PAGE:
How To Mend Broken Family Ties

They say you can choose your friends, but you cannot choose your family. But your friends can choose to leave you, and in tough times, it is your family who stays with you, no matter how much they disapprove of your actions. At the end of the day, it is the family that keeps you company, they are the ones who believe in the best in you. For families who have drifted apart because of a fight, a crisis or because of distance, here are some steps you can take to rekindle the old times and re-establish family ties:

  • Take the initiative to apologize. Most families fall apart because of conflicts that do not necessarily involve all family members, but eventually, they take sides, and the family ties are broken. You can assess the root of the problem, and even if it was not your fault, you can initiate the apology, a sincere one, and open the lines of communication again. Maybe you and the other members of the family have realized your mistakes, but are too proud to admit them, or too scared to apologize in the fear of being rejected and hated. Take the risk, talk about it, and resolve the conflict without being too emotional or confrontational.
  • Write a letter or send an email. For those who have lost touch for years, you can send a letter or an email. With today's technology, there are ways to track your relatives through social networking sites such as Facebook. You can send a message and attach your recent family photo. Then you can set a date to meet, and introduce your respective families. If you are single, then you can give them a visit.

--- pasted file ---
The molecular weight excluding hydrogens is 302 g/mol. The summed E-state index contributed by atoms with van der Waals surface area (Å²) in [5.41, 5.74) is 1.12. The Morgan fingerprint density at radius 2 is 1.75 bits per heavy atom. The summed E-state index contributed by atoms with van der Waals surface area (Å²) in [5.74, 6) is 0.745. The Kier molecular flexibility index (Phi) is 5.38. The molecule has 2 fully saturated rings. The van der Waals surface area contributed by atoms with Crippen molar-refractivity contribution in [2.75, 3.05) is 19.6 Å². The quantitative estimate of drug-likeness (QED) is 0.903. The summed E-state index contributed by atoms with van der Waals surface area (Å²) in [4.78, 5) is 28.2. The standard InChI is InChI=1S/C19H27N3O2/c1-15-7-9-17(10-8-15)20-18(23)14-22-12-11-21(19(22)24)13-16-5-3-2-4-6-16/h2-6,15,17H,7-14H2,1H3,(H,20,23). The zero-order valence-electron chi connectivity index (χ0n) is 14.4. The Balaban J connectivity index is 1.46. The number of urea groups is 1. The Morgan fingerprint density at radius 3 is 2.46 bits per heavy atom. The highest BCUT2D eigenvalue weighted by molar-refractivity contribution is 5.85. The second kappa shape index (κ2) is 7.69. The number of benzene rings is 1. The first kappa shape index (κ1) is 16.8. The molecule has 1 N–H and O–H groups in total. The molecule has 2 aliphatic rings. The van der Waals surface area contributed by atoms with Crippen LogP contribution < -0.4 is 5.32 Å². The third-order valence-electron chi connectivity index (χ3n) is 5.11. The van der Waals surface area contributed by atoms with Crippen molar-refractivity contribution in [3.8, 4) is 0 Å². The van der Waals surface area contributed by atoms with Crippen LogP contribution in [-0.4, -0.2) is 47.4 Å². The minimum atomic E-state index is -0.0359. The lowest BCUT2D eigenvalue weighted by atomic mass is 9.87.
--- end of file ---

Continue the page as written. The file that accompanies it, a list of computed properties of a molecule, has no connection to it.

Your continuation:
• Attend family gatherings. It is sad that most relatives "appear" only during funerals. This should not be the case. If you have a regular family reunion, show up and it will surely be a good surprise. Even if some family members may react otherwise, it will be an opportunity to open the communication lines again and possibly resolve old conflicts.
  • Use the kids. For siblings who have disagreements, they can "use" their kids instead, to start a conversation. Questions like "when is his birthday?" "what school does he attend?" can be the start of a meaningful conversation, and eventually the siblings will feel a sense of connection, and they can discuss their issues more lightly.  It is also good for the kids to see their parents reunited with their relatives, as this will set an example for them on what love and forgiveness can do.
  • Keep in touch. After the first step in reconciliation (as some problems cannot be resolved in one sitting), it is best to keep in touch, and be more open to avoid further conflict in the future. It will also help the children to have a stronger bond with their relatives and avoid any problems with the family when they grow up. Keeping in touch with family also makes you feel more secure and at peace.


Share this article!

Follow us!

Find more helpful articles: